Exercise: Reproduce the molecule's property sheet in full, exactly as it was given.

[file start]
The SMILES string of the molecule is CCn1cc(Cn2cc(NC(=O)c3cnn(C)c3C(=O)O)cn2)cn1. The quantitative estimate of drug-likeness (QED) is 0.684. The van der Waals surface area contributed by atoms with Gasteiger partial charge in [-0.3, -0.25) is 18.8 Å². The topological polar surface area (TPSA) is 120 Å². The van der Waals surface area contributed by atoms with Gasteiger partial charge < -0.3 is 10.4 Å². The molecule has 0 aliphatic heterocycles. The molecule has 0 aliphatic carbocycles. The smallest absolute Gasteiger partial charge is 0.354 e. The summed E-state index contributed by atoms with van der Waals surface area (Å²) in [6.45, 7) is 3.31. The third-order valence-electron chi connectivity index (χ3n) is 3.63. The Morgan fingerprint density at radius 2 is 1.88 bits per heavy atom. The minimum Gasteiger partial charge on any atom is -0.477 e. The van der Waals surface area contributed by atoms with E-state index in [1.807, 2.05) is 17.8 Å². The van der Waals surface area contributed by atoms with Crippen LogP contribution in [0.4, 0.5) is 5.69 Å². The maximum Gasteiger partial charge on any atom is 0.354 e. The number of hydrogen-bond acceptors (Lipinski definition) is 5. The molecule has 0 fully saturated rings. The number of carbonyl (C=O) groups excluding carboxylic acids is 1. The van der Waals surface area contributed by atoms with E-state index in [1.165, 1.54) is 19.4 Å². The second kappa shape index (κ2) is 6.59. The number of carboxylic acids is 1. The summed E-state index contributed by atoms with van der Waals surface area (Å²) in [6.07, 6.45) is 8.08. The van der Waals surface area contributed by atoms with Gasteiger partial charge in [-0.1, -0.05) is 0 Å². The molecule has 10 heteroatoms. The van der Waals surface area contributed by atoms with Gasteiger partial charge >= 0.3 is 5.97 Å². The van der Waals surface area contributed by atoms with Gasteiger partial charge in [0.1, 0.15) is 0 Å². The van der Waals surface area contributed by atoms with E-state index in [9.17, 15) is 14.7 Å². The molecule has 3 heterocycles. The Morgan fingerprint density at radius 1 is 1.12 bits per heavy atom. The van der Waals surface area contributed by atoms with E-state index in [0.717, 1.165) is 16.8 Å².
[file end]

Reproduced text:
The SMILES string of the molecule is CCn1cc(Cn2cc(NC(=O)c3cnn(C)c3C(=O)O)cn2)cn1. The quantitative estimate of drug-likeness (QED) is 0.684. The van der Waals surface area contributed by atoms with Gasteiger partial charge in [-0.3, -0.25) is 18.8 Å². The topological polar surface area (TPSA) is 120 Å². The van der Waals surface area contributed by atoms with Gasteiger partial charge < -0.3 is 10.4 Å². The molecule has 0 aliphatic heterocycles. The molecule has 0 aliphatic carbocycles. The smallest absolute Gasteiger partial charge is 0.354 e. The summed E-state index contributed by atoms with van der Waals surface area (Å²) in [6.45, 7) is 3.31. The third-order valence-electron chi connectivity index (χ3n) is 3.63. The Morgan fingerprint density at radius 2 is 1.88 bits per heavy atom. The minimum Gasteiger partial charge on any atom is -0.477 e. The van der Waals surface area contributed by atoms with E-state index in [1.807, 2.05) is 17.8 Å². The van der Waals surface area contributed by atoms with Crippen LogP contribution in [0.4, 0.5) is 5.69 Å². The maximum Gasteiger partial charge on any atom is 0.354 e. The number of hydrogen-bond acceptors (Lipinski definition) is 5. The molecule has 0 fully saturated rings. The number of carbonyl (C=O) groups excluding carboxylic acids is 1. The van der Waals surface area contributed by atoms with E-state index in [1.165, 1.54) is 19.4 Å². The second kappa shape index (κ2) is 6.59. The number of carboxylic acids is 1. The summed E-state index contributed by atoms with van der Waals surface area (Å²) in [6.07, 6.45) is 8.08. The van der Waals surface area contributed by atoms with Gasteiger partial charge in [-0.1, -0.05) is 0 Å². The molecule has 10 heteroatoms. The van der Waals surface area contributed by atoms with Gasteiger partial charge >= 0.3 is 5.97 Å². The van der Waals surface area contributed by atoms with Gasteiger partial charge in [0.1, 0.15) is 0 Å². The van der Waals surface area contributed by atoms with E-state index in [9.17, 15) is 14.7 Å². The molecule has 3 heterocycles. The Morgan fingerprint density at radius 1 is 1.12 bits per heavy atom. The van der Waals surface area contributed by atoms with E-state index in [0.717, 1.165) is 16.8 Å².